She wholeheartedly agreed!

Copyright, Gloria DeGaetano, 2016. All rights reserved.

The Virtues of “Vice”

Vice, the HBO news program that brings “enlightened information,” is fast becoming a Friday-night staple for my husband and me. If we can’t watch it then, we record it. (It’s also available anytime on the Internet at your convenience on the program’s website.) If I had teenagers at home (my sons are now adults—well-functioning—I am happy to say!), I would sit down and watch Vice with them. 

Why? Vice has virtues for teach teens media literacy.Vice provokes fresh perspectives about current events around the world and often nudges us out of our comfort zones of first-world complacency. Its two fifteen-minute segments take on events around the world that either are not covered at all or are covered sparingly in mainstream media. For instance, I am aware that there is a drought in Texas. But after watching a piece on Vice about it—I had no idea about the extent of the problem. Seeing images of a lake now turned into a mud puddle did the trick.

But watch a few Vice episodes first so you can determine if your teens can handle the topics and the often graphic violence showing real inhumanity—not the glorified, contrived graphic horror kids see all the time on video games. The violence here can pain deeply, leaving us sad and feeling disempowered. But since Vice makes you easily empathize with the victims, after each viewing, it’s also natural to think: “Now what can I do to make this world a better place?”

So if you check out Vice and decide it’s a “Go” with your teens, the media literacy educator in me encourages you to keep in mind two things:

Lots of Food for Thought Here

HBOViceShaneSmithShane Smith, its founder and host, uses an old-school journalism approach to uncovering information in order to show diverse sides to contentious issues.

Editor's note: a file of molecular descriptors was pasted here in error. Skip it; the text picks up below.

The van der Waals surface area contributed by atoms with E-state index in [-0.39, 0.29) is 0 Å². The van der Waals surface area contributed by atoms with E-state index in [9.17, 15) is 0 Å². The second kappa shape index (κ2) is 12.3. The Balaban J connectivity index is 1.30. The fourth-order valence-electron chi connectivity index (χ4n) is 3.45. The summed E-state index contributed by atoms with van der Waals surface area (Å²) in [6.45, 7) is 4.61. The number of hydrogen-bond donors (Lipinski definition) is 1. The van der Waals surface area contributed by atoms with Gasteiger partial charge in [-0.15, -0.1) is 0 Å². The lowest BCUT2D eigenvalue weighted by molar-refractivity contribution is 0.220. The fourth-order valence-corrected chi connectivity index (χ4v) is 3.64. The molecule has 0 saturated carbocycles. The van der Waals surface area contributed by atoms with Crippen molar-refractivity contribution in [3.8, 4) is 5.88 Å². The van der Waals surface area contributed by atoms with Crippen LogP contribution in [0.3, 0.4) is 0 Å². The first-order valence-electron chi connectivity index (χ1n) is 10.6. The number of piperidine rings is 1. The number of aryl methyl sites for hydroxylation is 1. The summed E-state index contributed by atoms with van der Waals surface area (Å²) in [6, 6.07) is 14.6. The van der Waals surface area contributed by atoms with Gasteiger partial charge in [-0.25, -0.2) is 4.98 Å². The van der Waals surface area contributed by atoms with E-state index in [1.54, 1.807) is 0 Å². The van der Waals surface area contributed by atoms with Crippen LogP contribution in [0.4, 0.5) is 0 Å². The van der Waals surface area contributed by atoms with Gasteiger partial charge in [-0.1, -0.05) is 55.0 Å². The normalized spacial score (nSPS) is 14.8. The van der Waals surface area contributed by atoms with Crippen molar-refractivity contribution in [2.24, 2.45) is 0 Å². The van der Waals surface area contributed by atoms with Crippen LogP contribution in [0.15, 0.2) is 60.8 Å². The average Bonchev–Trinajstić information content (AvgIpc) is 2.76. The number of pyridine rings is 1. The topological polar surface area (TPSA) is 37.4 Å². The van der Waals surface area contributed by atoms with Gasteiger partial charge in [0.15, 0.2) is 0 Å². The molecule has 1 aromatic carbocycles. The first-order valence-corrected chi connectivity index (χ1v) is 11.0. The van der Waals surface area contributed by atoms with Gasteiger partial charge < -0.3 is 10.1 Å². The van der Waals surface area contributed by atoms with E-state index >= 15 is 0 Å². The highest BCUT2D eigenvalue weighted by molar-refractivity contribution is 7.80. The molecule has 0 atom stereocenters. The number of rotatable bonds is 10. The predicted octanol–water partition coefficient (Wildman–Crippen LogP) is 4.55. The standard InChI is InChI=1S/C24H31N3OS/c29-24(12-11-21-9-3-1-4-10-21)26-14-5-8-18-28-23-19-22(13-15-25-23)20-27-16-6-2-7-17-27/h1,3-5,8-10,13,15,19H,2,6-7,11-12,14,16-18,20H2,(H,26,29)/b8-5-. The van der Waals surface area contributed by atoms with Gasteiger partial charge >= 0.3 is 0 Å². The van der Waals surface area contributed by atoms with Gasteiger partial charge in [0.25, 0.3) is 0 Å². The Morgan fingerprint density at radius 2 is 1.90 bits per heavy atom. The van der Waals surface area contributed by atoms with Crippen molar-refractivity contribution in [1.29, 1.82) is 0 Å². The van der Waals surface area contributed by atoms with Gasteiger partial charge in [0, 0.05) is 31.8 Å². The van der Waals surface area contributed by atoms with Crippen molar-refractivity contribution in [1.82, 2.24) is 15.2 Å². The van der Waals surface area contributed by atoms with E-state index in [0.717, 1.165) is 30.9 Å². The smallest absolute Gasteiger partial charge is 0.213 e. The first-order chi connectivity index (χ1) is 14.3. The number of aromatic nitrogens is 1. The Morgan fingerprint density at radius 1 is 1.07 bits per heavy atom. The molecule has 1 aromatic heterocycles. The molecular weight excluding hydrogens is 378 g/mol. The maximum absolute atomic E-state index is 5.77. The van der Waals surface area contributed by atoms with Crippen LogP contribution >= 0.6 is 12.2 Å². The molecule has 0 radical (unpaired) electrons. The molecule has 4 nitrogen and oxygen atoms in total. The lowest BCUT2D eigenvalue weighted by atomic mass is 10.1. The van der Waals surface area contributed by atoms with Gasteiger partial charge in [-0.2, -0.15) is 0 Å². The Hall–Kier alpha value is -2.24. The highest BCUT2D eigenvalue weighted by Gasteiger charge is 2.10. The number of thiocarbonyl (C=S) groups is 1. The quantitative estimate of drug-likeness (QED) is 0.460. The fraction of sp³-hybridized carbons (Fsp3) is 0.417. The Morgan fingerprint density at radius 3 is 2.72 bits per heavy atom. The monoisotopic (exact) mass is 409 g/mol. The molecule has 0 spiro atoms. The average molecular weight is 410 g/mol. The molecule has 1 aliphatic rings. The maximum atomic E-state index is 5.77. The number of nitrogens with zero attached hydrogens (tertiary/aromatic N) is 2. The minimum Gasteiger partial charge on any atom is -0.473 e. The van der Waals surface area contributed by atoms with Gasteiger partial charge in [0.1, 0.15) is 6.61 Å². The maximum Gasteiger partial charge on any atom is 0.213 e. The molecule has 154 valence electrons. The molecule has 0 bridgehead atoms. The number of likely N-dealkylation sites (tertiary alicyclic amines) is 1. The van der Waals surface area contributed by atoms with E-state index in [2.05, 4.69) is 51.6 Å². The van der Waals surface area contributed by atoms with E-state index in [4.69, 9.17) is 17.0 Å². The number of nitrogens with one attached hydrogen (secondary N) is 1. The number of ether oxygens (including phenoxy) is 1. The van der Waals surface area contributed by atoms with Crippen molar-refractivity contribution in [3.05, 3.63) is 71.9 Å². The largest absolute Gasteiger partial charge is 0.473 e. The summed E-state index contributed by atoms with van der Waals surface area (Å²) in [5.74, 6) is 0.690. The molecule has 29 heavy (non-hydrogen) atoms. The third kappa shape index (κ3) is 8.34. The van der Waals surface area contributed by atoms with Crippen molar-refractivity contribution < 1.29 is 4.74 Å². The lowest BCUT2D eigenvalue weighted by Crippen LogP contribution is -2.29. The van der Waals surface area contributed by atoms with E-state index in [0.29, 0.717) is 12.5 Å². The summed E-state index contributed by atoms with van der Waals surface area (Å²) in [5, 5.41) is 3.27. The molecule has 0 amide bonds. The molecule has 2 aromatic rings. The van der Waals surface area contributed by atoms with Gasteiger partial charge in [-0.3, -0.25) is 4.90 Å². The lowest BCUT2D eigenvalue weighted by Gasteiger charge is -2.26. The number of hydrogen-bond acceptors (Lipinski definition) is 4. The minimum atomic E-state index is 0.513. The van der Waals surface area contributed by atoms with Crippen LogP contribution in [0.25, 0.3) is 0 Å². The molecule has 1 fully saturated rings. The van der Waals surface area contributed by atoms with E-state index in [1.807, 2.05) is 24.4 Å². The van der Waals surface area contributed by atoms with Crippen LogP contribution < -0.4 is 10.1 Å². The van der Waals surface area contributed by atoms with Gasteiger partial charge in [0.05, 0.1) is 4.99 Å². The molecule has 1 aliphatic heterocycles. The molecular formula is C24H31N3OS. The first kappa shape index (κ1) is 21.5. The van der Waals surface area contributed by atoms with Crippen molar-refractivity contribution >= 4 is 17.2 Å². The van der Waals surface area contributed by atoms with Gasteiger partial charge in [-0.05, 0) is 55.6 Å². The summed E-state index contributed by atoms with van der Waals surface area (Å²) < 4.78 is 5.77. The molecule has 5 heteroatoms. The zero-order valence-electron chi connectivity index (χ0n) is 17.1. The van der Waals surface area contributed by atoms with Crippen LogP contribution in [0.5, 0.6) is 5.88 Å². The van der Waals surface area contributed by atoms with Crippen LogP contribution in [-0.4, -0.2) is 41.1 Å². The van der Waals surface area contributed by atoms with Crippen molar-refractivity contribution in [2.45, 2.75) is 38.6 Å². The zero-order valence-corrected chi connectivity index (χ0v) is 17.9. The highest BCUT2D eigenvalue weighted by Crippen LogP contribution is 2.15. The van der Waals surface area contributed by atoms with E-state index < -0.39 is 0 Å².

Your teen may not agree—and that’s OK—even to be expected. The key is to use the Vice content to ask questions that will require higher-level thinking skills.

Here are some for starters:

What do you think you are really reacting to here? How this content provoke such a strong reaction in you?

Think about XXX and let’s talk about this again in a few days, after we both have had time to let this information sink in.

What did you learn that you didn’t know before?
What won’t you soon forget? Why?

Was this unbiased reporting? Why or why not? How do you know?
If you were the journalist and had this assignment, how would you have done things differently?
What’s left out that you would still like to know?

It’s Never One Thing

Vice is a great prompt to help kids get in the habit of “systems thinking” and out of polarity, black/white thinking. By showing various sides to a challenge, the viewer usually sees how complex the challenges—and the answers—really are. Because Vice gives more of the “whole” of the problems facing our world, our kids have a wonderful opportunity to think carefully about the context in which the problems, and the solutions arise. As Jamshid Gharajedaghi states in his excellent book, Systems Thinking: Managing Chaos and Complexity, “No problem or solution is valid free of context.” While your teen may not understand this notion completely, they will see quite clearly in the images and through the reporting on Vice that there’s more to a problem than one initially might think. And that is a good beginning tutorial for learning to apply systems thinking to complex problems—a necessary skill for them as adults living with increasing complexity at every turn.

Although Vice has garnered criticism for putting James Murdoch on its board with News Corp. owning 5% stake in Vice, I have to agree with Shane Smith: “…to build a global media brand, it’s almost impossible to do it alone.”

Did Shane sell out to the very corporate structure he often criticizes on Vice? That’s a question with many layers—complex to be sure. Using resources from the Murdoch wealth may have been a tough choice for him—or maybe not.

For now, I’ll give Shane Smith a lot of kudos for delivering such a thought provoking show. And keep watching Vice to better understand the bigger picture and to practice becoming a better systems thinker.

And…If News Corp. ever owns 50% or more of Vice, well, then I may rethink all this entirely.

 Copyright, Gloria DeGaetano, 2014. All rights reserved.


Systems Thinking: Managing Chaos and Complexity, Jamshid Gharajedaghi, Elsevier, Inc., 2011, p.31.